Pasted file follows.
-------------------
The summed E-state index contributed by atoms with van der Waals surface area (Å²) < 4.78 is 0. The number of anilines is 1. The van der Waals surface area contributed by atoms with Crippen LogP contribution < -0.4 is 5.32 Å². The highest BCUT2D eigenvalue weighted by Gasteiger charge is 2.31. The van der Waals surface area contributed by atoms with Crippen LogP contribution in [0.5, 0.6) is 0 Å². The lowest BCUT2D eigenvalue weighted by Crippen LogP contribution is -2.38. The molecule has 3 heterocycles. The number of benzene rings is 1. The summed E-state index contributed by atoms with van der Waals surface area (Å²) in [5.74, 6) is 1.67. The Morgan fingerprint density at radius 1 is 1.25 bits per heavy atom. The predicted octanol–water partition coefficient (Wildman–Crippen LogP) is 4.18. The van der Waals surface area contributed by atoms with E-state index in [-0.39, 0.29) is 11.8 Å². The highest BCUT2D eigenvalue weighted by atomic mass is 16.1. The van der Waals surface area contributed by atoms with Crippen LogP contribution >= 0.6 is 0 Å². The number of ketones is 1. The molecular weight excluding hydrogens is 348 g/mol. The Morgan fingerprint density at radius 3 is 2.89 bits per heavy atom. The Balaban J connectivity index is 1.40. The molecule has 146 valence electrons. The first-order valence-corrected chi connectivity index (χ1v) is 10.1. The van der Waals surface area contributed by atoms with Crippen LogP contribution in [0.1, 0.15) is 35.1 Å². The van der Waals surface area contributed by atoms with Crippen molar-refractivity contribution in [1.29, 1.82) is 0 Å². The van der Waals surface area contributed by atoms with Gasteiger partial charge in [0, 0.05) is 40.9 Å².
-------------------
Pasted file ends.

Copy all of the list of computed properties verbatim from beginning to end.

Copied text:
The summed E-state index contributed by atoms with van der Waals surface area (Å²) < 4.78 is 0. The number of anilines is 1. The van der Waals surface area contributed by atoms with Crippen LogP contribution < -0.4 is 5.32 Å². The highest BCUT2D eigenvalue weighted by Gasteiger charge is 2.31. The van der Waals surface area contributed by atoms with Crippen LogP contribution in [0.5, 0.6) is 0 Å². The lowest BCUT2D eigenvalue weighted by Crippen LogP contribution is -2.38. The molecule has 3 heterocycles. The number of benzene rings is 1. The summed E-state index contributed by atoms with van der Waals surface area (Å²) in [5.74, 6) is 1.67. The Morgan fingerprint density at radius 1 is 1.25 bits per heavy atom. The predicted octanol–water partition coefficient (Wildman–Crippen LogP) is 4.18. The van der Waals surface area contributed by atoms with E-state index in [-0.39, 0.29) is 11.8 Å². The highest BCUT2D eigenvalue weighted by atomic mass is 16.1. The van der Waals surface area contributed by atoms with Crippen LogP contribution >= 0.6 is 0 Å². The number of ketones is 1. The molecular weight excluding hydrogens is 348 g/mol. The Morgan fingerprint density at radius 3 is 2.89 bits per heavy atom. The Balaban J connectivity index is 1.40. The molecule has 146 valence electrons. The first-order valence-corrected chi connectivity index (χ1v) is 10.1. The van der Waals surface area contributed by atoms with Crippen LogP contribution in [0.1, 0.15) is 35.1 Å². The van der Waals surface area contributed by atoms with Crippen molar-refractivity contribution in [1.29, 1.82) is 0 Å². The van der Waals surface area contributed by atoms with Gasteiger partial charge in [0, 0.05) is 40.9 Å².